Guidelines for Polynomial Regression
Some general guidelines to keep in mind when estimating a polynomial regression model are:
- The fitted model is more reliable when it is built on a larger sample size n.
- Do not extrapolate beyond the limits of your observed values, particularly when the polynomial function has a pronounced curve such that an extraploation produces meaningless results beyond the scope of the model.
- Consider how large the size of the predictor(s) will be when incorporating higher degree terms as this may cause numerical overflow for the statistical software being used.
- Do not go strictly by low p-values to incorporate a higher degree term, but rather just use these to support your model only if the resulting residual plots looks reasonable. This is an example of a situation where you need to determine “practical significance” versus “statistical significance”.
- In general, as is standard practice throughout regression modeling, your models should adhere to the hierarchy principle, which says that if your model includes Xh and Xh is shown to be a statistically significant predictor of Y, then your model should also include each Xj for all j<h, whether or not the coefficients for these lower-order terms are significant. In other words, when fitting polynomial regression functions, fit a higher-order model and then explore whether a lower-order (simpler) model is adequate. For example, suppose we formulate the following cubic polynomial regression function:
Then, to see if the simpler first order model (a “straight line”) is adequate in describing the trend in the data, we could test the null hypothesis:
But then … if a polynomial term of a given order is retained, then all related lower-order terms are also retained. That is, if a quadratic term (x2) is deemed significant, then it is standard practice to use this regression function:
and not this one:
whether or not the linear term (x) is significant. That is, we always fit the terms of a polynomial model in a hierarchical manner.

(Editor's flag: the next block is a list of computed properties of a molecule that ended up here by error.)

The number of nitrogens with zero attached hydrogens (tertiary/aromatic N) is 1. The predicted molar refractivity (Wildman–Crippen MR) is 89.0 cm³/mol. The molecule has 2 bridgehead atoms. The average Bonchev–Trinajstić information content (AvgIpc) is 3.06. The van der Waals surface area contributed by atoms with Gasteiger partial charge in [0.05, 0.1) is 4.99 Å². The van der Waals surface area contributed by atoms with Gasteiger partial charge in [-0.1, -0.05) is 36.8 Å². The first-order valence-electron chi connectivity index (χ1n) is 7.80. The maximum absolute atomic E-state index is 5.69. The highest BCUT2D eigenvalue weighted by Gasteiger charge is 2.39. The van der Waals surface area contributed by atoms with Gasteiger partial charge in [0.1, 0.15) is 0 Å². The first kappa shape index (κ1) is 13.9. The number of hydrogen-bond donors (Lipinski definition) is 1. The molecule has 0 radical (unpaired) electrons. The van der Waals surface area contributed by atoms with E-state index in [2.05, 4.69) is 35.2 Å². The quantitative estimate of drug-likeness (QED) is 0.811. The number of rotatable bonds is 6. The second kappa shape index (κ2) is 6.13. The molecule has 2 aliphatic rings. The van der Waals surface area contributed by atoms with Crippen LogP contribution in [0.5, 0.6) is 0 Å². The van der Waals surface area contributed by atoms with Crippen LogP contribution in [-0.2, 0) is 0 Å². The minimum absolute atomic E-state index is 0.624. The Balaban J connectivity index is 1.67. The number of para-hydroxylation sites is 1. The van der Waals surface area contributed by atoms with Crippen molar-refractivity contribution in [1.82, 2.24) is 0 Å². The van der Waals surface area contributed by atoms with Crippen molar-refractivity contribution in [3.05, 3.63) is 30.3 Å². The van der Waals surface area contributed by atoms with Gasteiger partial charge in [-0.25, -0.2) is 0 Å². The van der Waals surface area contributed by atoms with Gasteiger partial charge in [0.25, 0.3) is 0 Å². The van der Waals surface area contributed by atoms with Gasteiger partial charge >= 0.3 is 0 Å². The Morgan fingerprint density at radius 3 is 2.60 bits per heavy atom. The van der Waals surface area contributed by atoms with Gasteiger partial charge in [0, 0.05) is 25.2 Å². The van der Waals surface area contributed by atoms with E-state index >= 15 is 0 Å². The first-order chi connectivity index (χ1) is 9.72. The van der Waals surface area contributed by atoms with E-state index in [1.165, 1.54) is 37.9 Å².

Encoding a Polynomial Regression Model
In our Python program, we can easily populate our script with data that behaves according to a cubic equation. Recall that cubic equations have a degree of three, such that in our polynomial model, h=3. Take a look at how me might model this:
Here, we are modeling a polynomial cubic that takes the following form:
When we plot the function as a scatter plot, we obtain the following figure:
All we have to do to create this polynomial plot is input and execute the following code:
Fitting Machine Learning Data
The degree of the polynomial curve being higher than needed for an exact fit is undesirable for all the reasons listed previously for high order polynomials, but also leads to a case where there are an infinite number of solutions. For example, a first degree polynomial (a line) constrained by only a single point, instead of the usual two, would give an infinite number of solutions. This brings up the problem of how to compare and choose just one solution, which can be a problem for software and for humans, as well. For this reason, it is usually best to choose as low a degree as possible for an exact match on all constraints, and perhaps an even lower degree, if an approximate fit is acceptable.
The Take Away
The present article discussed in detail the features of machine learning models based on polynomial regression algorithms. We discussed in detail the mathematical features thereof, and furthermore, the code needed to develop these models. In our next article, we intend to present in great detail the features of learning curves in machine learning models. We look forward to seeing you there. If you seek to examine this subject in more detail, however, definitely consider checking out this resource.